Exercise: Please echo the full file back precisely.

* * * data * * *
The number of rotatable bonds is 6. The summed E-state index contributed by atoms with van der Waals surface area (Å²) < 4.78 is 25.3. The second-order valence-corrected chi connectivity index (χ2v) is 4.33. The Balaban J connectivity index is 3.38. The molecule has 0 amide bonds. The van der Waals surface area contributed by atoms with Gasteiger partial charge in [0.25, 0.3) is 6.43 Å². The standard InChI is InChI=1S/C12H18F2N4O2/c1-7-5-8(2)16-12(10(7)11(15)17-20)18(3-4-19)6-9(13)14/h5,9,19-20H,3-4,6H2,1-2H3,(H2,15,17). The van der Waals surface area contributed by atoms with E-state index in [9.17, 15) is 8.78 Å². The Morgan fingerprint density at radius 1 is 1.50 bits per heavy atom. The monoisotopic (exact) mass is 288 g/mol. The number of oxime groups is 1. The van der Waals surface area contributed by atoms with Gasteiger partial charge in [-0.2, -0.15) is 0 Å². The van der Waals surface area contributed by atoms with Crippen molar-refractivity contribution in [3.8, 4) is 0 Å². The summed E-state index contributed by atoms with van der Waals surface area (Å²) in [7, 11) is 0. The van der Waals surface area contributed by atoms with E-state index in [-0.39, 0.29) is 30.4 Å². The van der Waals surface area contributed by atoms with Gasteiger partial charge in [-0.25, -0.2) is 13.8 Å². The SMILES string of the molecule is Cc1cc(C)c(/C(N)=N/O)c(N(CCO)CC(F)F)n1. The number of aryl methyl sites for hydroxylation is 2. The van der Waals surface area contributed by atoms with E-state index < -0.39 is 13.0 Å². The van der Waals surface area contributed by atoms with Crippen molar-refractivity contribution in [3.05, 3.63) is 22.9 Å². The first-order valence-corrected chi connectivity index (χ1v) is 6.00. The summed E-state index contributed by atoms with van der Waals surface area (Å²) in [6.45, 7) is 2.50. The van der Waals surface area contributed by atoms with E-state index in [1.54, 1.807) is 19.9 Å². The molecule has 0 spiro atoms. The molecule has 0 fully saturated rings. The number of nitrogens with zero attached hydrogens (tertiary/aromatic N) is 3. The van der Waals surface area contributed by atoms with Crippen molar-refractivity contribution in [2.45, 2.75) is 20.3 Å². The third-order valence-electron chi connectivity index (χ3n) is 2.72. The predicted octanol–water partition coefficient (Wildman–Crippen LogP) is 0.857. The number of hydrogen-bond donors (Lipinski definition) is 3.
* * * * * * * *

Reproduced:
The number of rotatable bonds is 6. The summed E-state index contributed by atoms with van der Waals surface area (Å²) < 4.78 is 25.3. The second-order valence-corrected chi connectivity index (χ2v) is 4.33. The Balaban J connectivity index is 3.38. The molecule has 0 amide bonds. The van der Waals surface area contributed by atoms with Gasteiger partial charge in [0.25, 0.3) is 6.43 Å². The standard InChI is InChI=1S/C12H18F2N4O2/c1-7-5-8(2)16-12(10(7)11(15)17-20)18(3-4-19)6-9(13)14/h5,9,19-20H,3-4,6H2,1-2H3,(H2,15,17). The van der Waals surface area contributed by atoms with E-state index in [9.17, 15) is 8.78 Å². The Morgan fingerprint density at radius 1 is 1.50 bits per heavy atom. The monoisotopic (exact) mass is 288 g/mol. The number of oxime groups is 1. The van der Waals surface area contributed by atoms with Gasteiger partial charge in [-0.2, -0.15) is 0 Å². The van der Waals surface area contributed by atoms with Crippen molar-refractivity contribution in [3.8, 4) is 0 Å². The summed E-state index contributed by atoms with van der Waals surface area (Å²) in [7, 11) is 0. The van der Waals surface area contributed by atoms with E-state index in [-0.39, 0.29) is 30.4 Å². The van der Waals surface area contributed by atoms with Gasteiger partial charge in [-0.25, -0.2) is 13.8 Å². The SMILES string of the molecule is Cc1cc(C)c(/C(N)=N/O)c(N(CCO)CC(F)F)n1. The number of aryl methyl sites for hydroxylation is 2. The van der Waals surface area contributed by atoms with E-state index < -0.39 is 13.0 Å². The van der Waals surface area contributed by atoms with Crippen molar-refractivity contribution in [3.05, 3.63) is 22.9 Å². The first-order valence-corrected chi connectivity index (χ1v) is 6.00. The summed E-state index contributed by atoms with van der Waals surface area (Å²) in [6.45, 7) is 2.50. The van der Waals surface area contributed by atoms with E-state index in [1.54, 1.807) is 19.9 Å². The molecule has 0 spiro atoms. The molecule has 0 fully saturated rings. The number of nitrogens with zero attached hydrogens (tertiary/aromatic N) is 3. The van der Waals surface area contributed by atoms with Crippen molar-refractivity contribution in [2.45, 2.75) is 20.3 Å². The third-order valence-electron chi connectivity index (χ3n) is 2.72. The predicted octanol–water partition coefficient (Wildman–Crippen LogP) is 0.857. The number of hydrogen-bond donors (Lipinski definition) is 3.